Friday The 13th (2009) – Why Not Just Close The Camp?

By Scott Martin

Friday the 13th, USA, 2009

Directed by Marcus Nispel

Friday the 13th 2009 could be a considered an anti-drug PSA.Well, 29 years later, it was bound to happen: an attempt at a reboot of one of the most popular franchises in film history, taking in almost half a billion dollars worldwide. 11 films later, it still doesn’t make sense (even though there are twelve films, I say eleven, because I love the original), but, like most reboots, the director (here, Marcus Nispel of the 2003 Texas Chainsaw Massacre infamy) ignores the existing films and sets off to deliver his own interpretation of the story. Picking up where the original film left off (kinda), Nispel takes us on a CW-star packed, machete-wielding, goalie-masked roller coaster ride. But why? There’s no evidence to support the idea that the series needed a reimagining. It’s not like it’s Batman and Joel Schumacher had been dropping loads on it for a few years. Starting with Part 2 (1981), none of the films were ever very good. I liked a few of the sequels, particularly Part VIII: Jason Takes Manhattan (1989), but it’s not like the story ever got lost in transition. Jason stalks people, he kills people, he dies, he comes back next year to stalk and kill more people. How is that hard to get right?

All of that aside, though, I have to accept the fact that it was made, and made well, for that matter. It never tries to be more than it is. Unlike Nispel’s first take on pulp terror, Texas Chainsaw, there isn’t much more than what’s presented, and he pulls out all the same tricks he did in that one, injecting ounces of needless humanity into our childhood bogies and instilling a sense of “is this over yet?” in his audience only to take it away in the final few minutes of the film. While it’s pointless in retrospect, it’s effective at the time; this isn’t meant to be art, it’s meant to thrill you. It’s not grindhouse, it’s not anywhere close to grindhouse; this is pulp cinema. Two very different things. Nispel directs his cast with little more than what I could imagine to be “Take your shirt off and scream,” and though the film as a whole is a stuttering, misogynistic mess, that’s where the brilliance lies.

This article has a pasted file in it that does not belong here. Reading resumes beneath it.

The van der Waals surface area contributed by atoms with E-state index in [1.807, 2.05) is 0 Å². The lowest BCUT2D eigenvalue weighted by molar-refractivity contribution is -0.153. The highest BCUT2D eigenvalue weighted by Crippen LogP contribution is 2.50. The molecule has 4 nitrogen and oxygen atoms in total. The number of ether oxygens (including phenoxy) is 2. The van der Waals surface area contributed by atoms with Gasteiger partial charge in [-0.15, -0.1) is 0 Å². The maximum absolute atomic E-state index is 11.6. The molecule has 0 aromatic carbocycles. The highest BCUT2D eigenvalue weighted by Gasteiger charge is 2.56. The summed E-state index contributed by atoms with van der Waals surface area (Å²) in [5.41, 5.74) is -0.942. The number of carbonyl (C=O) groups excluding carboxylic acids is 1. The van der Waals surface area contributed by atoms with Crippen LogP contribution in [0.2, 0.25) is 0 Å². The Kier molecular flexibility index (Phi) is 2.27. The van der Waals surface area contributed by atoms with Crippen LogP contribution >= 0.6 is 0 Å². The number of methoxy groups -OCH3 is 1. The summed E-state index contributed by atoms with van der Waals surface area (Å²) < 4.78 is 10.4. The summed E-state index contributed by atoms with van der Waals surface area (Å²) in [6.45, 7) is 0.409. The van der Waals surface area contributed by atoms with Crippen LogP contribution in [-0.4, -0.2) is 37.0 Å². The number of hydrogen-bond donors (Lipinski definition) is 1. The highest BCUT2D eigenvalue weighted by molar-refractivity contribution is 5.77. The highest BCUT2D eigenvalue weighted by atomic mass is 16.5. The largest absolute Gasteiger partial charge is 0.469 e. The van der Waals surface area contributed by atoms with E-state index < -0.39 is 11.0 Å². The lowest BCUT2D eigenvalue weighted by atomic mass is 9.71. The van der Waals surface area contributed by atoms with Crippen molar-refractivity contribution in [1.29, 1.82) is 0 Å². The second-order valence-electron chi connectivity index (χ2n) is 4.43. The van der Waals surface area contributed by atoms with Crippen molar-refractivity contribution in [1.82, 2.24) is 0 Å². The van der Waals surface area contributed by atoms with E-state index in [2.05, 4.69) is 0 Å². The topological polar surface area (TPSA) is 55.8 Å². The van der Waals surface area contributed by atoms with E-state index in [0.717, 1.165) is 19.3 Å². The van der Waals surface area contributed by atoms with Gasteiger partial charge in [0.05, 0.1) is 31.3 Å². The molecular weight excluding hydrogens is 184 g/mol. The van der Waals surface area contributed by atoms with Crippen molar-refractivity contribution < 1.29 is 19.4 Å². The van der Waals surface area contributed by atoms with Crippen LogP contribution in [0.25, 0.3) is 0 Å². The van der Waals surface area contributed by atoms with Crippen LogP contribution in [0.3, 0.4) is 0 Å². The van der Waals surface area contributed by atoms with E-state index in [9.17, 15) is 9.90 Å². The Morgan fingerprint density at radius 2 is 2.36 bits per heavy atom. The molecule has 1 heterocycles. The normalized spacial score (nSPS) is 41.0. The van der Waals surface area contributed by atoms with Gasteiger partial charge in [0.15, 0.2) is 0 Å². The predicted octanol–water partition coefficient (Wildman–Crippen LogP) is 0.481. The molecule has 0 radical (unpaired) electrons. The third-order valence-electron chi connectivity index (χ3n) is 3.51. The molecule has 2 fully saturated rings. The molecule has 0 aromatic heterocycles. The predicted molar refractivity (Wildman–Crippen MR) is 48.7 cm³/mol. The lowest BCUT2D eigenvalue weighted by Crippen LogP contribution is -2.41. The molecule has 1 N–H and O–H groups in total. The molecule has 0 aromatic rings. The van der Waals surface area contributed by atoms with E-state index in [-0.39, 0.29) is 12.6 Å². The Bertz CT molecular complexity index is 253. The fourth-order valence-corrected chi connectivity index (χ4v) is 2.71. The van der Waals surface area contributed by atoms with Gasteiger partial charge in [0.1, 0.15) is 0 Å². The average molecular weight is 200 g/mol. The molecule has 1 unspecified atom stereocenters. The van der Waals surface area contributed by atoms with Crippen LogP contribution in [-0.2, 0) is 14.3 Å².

It’s hard to notice at first, but take a look back on it with a Darwinian eye and tell me that Nispel doesn’t have a handle on the primal nature of his film. His characters are broad animals and he treats them as such. The alpha males and their female subordinates are subjected to natural selection at its most brutal, but the most interesting part of the entire subject is watching those theories be shredded, almost like a machete was taken to them. Nispel takes Darwin by the throat as if to say, “look at it this way.”